Rome, May 20, 2018
Feast of Pentecost
It is with much joy that I present to you the text of the decisions elaborated and approved by the General Chapter 2018, which was held in the city of Las Termas del Rio Hondo (Santiago del Estero, Argentina) from the 10th of April to the 4th of May this year, with the participation of 39 chapter delegates (Fr. Bachand was absent because of illness), 3 translators and 2 secretaries.
These decisions are the results of the attentive listening to the various reports presented to the Assembly (of the General, General Treasurer, Provinces and Regions), as well as the look turned toward the future of our Congregation in the light of the theme: “In the grace of La Salette, for a reconciled world” which has become the dominant theme of the Chapter assembly.
The Chapter wanted to give importance to some principal lines of action that would help the new General Council in the animation of the Congregation in the next six years:
I wish that these documents do not become dead letters, but that they help all and every one to “rethink” and to “re-read” our own religious life above all in the light of “Christ, the rule of our life”, (Const. #7) and therefore of the charism of Reconciliation, which waters its roots in the message of the Beautiful Lady.
I enjoin the Provincial and Regional Superiors to distribute, as soon as possible, to every religious the text of the decisions and to organize, wherever possible, community meetings in order to help in the understanding and assimilation of the contents of the same.
The words and wishes of Pope Francis during the homily of February 2, 2018 to religious gathered in St. Peter’s Basilica: “You, consecrated persons, are the eternal dawn of the Church! My desire is for you to relive today this meeting with Jesus, walking together towards Him: and this will give light to your eyes and strength in your steps”, I address to myself and to each of you, that they may stimulate us to live our religious life in the joyful fidelity in the following of Christ and in the generous spirit of service to the people of God entrusted to our pastoral care.
Fr. Silvano Marisa, M.S.
Decision n. 1
PREPARING THE 175th ANNIVERSARY OF THE APPARITION OF OUR LADY OF LA SALETTE
Affirming the importance of the 175th anniversary of the Apparition of Our Lady for the whole Congregation, to make the event and message of Our Lady of La Salette better known;
The General Council assure a thorough preparation of the 175th Anniversary of the Apparition of Our Lady of La Salette at every level (personal, community and congregational) so that it will become a true source of grace for a spiritual, charismatic, pastoral, and vocational renewal for every La salette and the people they serve.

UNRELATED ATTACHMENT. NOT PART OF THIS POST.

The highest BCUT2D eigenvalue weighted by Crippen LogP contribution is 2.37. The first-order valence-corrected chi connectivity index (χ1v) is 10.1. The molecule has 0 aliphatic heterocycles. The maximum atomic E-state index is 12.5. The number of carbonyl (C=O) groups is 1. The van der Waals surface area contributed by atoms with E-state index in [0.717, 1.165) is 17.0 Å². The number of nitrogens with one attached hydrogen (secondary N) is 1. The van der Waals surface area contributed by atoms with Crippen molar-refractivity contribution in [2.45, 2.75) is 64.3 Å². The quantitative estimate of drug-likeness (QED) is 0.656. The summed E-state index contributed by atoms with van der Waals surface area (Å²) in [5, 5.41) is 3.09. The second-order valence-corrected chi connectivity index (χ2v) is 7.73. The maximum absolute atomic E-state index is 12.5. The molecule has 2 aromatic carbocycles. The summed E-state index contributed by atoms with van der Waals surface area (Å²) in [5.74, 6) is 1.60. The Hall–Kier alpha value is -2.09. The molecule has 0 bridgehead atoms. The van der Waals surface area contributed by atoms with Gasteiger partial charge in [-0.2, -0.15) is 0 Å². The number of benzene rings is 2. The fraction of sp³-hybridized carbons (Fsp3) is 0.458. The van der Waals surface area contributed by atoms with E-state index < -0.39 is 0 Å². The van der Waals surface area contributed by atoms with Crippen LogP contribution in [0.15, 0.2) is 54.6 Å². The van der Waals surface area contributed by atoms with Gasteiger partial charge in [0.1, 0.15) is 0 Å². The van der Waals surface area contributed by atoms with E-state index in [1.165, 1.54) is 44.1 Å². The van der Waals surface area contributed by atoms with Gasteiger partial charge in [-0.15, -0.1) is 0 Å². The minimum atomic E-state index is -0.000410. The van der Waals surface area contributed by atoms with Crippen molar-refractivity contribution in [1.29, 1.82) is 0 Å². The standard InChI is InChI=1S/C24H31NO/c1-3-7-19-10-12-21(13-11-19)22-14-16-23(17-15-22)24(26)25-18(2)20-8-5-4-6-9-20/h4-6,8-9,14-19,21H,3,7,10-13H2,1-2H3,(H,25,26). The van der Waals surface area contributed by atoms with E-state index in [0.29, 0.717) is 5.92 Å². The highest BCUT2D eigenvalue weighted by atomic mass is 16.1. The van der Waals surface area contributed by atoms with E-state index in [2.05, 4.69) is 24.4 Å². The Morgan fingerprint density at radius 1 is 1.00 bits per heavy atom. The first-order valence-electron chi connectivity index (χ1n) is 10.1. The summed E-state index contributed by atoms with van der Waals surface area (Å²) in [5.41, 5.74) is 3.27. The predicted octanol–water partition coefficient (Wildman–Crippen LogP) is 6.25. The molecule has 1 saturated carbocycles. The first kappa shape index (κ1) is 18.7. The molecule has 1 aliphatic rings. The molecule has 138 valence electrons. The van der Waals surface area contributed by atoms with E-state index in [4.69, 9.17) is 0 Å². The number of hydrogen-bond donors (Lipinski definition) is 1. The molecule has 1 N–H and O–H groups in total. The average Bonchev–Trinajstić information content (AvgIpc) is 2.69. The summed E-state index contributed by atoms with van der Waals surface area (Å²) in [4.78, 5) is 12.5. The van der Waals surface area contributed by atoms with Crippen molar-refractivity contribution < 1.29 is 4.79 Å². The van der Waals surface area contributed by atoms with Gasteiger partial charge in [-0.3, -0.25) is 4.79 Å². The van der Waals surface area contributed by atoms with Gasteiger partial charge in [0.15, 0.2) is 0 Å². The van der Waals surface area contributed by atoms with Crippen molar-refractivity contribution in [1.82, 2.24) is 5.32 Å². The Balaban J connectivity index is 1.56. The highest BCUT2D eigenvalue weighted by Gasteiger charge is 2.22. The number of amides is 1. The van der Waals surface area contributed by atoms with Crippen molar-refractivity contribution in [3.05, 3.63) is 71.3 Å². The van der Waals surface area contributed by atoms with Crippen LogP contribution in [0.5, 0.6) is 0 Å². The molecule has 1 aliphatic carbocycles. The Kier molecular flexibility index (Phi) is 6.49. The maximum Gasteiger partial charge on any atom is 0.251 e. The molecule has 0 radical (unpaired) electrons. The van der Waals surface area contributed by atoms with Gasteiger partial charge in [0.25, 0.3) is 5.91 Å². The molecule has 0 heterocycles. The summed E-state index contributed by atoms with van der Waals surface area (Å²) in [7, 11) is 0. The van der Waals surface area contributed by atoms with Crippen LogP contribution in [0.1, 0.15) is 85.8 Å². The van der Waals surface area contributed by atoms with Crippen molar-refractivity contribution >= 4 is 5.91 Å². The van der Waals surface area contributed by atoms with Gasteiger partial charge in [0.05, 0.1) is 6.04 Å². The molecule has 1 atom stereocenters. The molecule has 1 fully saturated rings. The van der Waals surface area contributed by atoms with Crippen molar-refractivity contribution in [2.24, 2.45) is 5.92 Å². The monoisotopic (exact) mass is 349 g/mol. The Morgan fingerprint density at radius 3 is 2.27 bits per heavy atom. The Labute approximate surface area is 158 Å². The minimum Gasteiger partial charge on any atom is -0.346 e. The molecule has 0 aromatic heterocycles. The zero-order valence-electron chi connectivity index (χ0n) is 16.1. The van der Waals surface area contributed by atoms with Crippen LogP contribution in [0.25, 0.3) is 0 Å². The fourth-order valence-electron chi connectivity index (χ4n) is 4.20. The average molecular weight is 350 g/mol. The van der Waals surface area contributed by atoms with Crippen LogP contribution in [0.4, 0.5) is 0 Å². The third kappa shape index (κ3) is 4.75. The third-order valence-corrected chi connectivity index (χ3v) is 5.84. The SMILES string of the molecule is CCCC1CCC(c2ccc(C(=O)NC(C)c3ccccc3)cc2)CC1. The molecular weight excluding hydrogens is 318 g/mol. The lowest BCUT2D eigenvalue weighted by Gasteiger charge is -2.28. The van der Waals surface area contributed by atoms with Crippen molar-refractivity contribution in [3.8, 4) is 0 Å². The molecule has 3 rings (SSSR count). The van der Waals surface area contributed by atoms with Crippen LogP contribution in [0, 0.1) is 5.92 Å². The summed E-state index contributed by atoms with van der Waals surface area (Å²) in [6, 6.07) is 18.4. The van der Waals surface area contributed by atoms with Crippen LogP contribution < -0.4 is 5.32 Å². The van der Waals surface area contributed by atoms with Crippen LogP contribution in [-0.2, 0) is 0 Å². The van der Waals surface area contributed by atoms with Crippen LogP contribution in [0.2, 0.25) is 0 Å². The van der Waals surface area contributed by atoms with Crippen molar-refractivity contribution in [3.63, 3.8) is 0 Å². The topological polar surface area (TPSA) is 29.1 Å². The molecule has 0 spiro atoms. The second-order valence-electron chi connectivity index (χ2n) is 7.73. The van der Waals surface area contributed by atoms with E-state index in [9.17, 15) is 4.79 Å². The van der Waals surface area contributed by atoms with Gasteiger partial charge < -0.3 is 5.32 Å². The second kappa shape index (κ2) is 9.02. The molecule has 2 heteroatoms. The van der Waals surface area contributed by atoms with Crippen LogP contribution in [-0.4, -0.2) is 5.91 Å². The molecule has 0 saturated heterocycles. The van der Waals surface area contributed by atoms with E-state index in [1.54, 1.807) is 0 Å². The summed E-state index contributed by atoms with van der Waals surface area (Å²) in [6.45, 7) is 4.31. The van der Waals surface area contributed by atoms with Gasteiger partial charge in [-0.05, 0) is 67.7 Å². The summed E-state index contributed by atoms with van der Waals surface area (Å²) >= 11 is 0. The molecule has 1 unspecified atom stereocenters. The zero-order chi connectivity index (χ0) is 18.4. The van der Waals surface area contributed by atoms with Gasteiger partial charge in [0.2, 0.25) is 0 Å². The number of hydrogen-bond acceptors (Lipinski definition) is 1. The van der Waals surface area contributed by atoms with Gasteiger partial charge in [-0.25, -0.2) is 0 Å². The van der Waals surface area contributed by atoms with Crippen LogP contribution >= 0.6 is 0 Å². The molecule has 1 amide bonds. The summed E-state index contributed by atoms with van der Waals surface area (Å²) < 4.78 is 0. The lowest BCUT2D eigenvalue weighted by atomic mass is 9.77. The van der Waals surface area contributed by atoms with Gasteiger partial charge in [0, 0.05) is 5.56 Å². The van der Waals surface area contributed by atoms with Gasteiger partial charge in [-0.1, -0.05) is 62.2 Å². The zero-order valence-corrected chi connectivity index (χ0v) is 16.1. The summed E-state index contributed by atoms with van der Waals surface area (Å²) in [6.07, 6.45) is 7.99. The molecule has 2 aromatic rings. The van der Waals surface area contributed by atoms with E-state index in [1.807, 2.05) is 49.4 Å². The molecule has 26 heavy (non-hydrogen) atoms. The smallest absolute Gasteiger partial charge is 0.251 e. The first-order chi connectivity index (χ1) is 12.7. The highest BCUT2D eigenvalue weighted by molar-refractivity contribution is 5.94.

MEANS TO ACCOMPLISH THIS MAY INCLUDE:
Decision n. 2
«OPTIONAL MEMORIAL» OF OUR LADY OF LA SALETTE
Whereas the celebration of the «optional Memorial» of Our Lady of La Salette:
The General Chapter decides that, before the end of 2019 – if it has not already done so – each Province/Region, will contact their Conference of Bishops (or local Ecclesiastical Provinces or local dioceses) requesting that:
Decision n. 3
INTERNATIONAL LA SALETTE COMMUNITY (FRANCE)
All the Missionaries of Our Lady of La Salette are aware of the beneficial service that the International Community renders to the La Salette Shrine in France.
The General Chapter decides that:
Decision n. 4
A YEAR OF VOCATION IN THE CONGREGATION
The accompaniment of young people is a sign of the vitality that the Spirit sends out in the Church and in our Congregation. Our Rule of Life (I, 39 and II, 61) and the recent decisions of the 2015 Council of the Congregation in Luanda recall that an authentic baptismal witness is a call to follow Christ in the community of disciples. The Church itself, guided by the magisterium of Pope Francis, is experiencing a new synodal approach precisely in view of making young people themselves active protagonists in faith and in vocational discernment.
‘’Vocation culture’’ is very important. Rather, it supposes ecclesial synodality, because the call to the consecrated life is first a gift to the Church, and the whole Church is involved in the variety of its institutions and charisms. In this perspective, La Salette Laity who collaborate in our mission play a distinct role, not only in practical ways by helping in our works, but also by enabling the people of God to respond with joy to what God asks of them through the La Salette event and the presence of the Congregation. For these reasons: